Another Arab University Ranking is Out. But Is It Needed?
The most recent list of top Arab universities, out this week, includes some of the same names that graced previous findings by other rankings companies. But some education experts question whether anyone should pay attention.
QS World University Rankings released what they believe to be the 100 best universities in the region on June 10th. The top five are:
- King Fahd University of Petroleum & Minerals (Saudi Arabia)
- American University of Beirut
- King Saud University (Saudi Arabia)
- King Abdulaziz University (Saudi Arabia)
- The American University in Cairo
The American University of Beirut and King Abdulaziz University also placed in the top five of the other two major rankings by Times Higher Education (THE) and U.S. News & World Report. But there remain discrepancies between the companies—for example the Lebanese American University came in second place according to THE, 52nd by U.S. News and in 15th position according to QS.
While Saudi Arabia dominates the top five of the QS rankings, the top 15 show a more varied geographical origin, with universities from the United Arab Emirates, Jordan, Egypt, Lebanon and Qatar.
In contrast to THE, which weighted the research prowess of universities heavily, QS included more variables. Academic reputation was the most influential metric in its analysis, accounting for up to 30 percent of an institution’s score. Academic reputation was gauged by the response to surveys sent to academics in which QS asked them to name the institution they think is producing the best scholarly work.
The second most influential measurement was reputation among employers. A similar survey was sent to companies, asking them which universities produce the best graduates. The responses to that survey were weighted at 20 percent.
QS included other metrics, such as the ratio of faculty members to students and the number of academic papers produced per faculty member. The company was hoping to include the number of Arabic academic citations, but failed to find a reliable data source.
QS decided to give more weight to employer reputation than it has for other regions it has previously ranked. “It was partly because the unemployment rate in the Middle East is so high,” explains John O’Leary, who is a member of the QS advisory board. “But it was also because the response rate to the employer survey was high.”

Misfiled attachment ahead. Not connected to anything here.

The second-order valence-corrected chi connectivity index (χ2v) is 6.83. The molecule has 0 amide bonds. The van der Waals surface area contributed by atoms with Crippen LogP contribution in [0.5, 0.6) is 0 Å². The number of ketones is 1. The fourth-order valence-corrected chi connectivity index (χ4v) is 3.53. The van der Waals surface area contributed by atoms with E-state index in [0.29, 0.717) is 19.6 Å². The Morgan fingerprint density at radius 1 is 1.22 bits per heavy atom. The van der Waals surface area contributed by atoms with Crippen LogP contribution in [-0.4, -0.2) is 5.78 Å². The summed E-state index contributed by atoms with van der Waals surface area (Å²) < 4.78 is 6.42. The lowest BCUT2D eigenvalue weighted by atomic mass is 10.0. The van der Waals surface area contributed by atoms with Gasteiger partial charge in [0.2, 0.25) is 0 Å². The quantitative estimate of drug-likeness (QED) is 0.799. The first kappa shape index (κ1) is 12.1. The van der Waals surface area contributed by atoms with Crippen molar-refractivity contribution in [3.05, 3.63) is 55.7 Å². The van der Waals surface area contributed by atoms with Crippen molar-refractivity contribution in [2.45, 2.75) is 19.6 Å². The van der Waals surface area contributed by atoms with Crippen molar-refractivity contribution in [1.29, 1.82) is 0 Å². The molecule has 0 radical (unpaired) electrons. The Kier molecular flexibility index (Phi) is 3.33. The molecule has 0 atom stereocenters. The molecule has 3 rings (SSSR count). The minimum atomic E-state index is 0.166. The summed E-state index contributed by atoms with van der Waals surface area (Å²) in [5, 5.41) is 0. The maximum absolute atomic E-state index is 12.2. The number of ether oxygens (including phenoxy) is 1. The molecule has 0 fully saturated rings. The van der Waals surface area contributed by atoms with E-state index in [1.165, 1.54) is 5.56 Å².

Others think that dependence on surveys is a major weakness of the QS rankings and enough to question whether they are meaningful. “I have no confidence in QS rankings,” says Philip Altbach, the director of Boston College’s Center for International Higher Education.
“The more you rely on reputational ranking, the more unreliable you are,” says Altbach, “And QS is the king of reputation-based metrics.”
He explained that survey participants could be biased in favor of an institution they have a connection with. Graduates and professors at any institution are unlikely to name a rival institution as better than theirs, says Altbach.
QS says that the Academic Reputation Index is the component of its rankings that “attracts the greatest interest and scrutiny” and that sets it apart from other rankings.
The company ran into a problem that Arab higher education is notorious for: Many institutions either do not have data or do not give it out. O’Leary adds that many universities were not able to provide the information to be considered in the QS rankings. “Only 194 had enough data to be evaluated and 100 were included,” he says.
The secretary general of the Association of Arab Universities, Sultan T. Abu-Orabi, thinks that some universities in the region may choose not to supply data to QS because they believe the ranking of universities has become too much of a business.
“It is commercialized and that’s dangerous because many universities would like to participate but don’t because of this,” says Abu-Orabi. His association is considering the development of its own rankings.
The QS rankings include an additional “QS stars” category, which evaluates universities in more detail using 12 variables. But an institution has to pay a fee to be appraised with QS stars. O’Leary says that participation in the stars does not affect the overall placement of a university in the top 100 ranking.
Altbach worries that universities that want to move up the rankings may be less concerned with teaching quality because it isn’t considered by the evaluations, chiefly because no one has come up with a suitable means of measuring it yet. And quality teaching is what many education experts say Arab higher education needs.
“Larger and wealthier countries like Saudi Arabia need research-driven universities to be part of the knowledge economy,” says Altbach, “but poorer countries like Yemen shouldn’t focus on rankings because they distract from non-metric services like teaching.”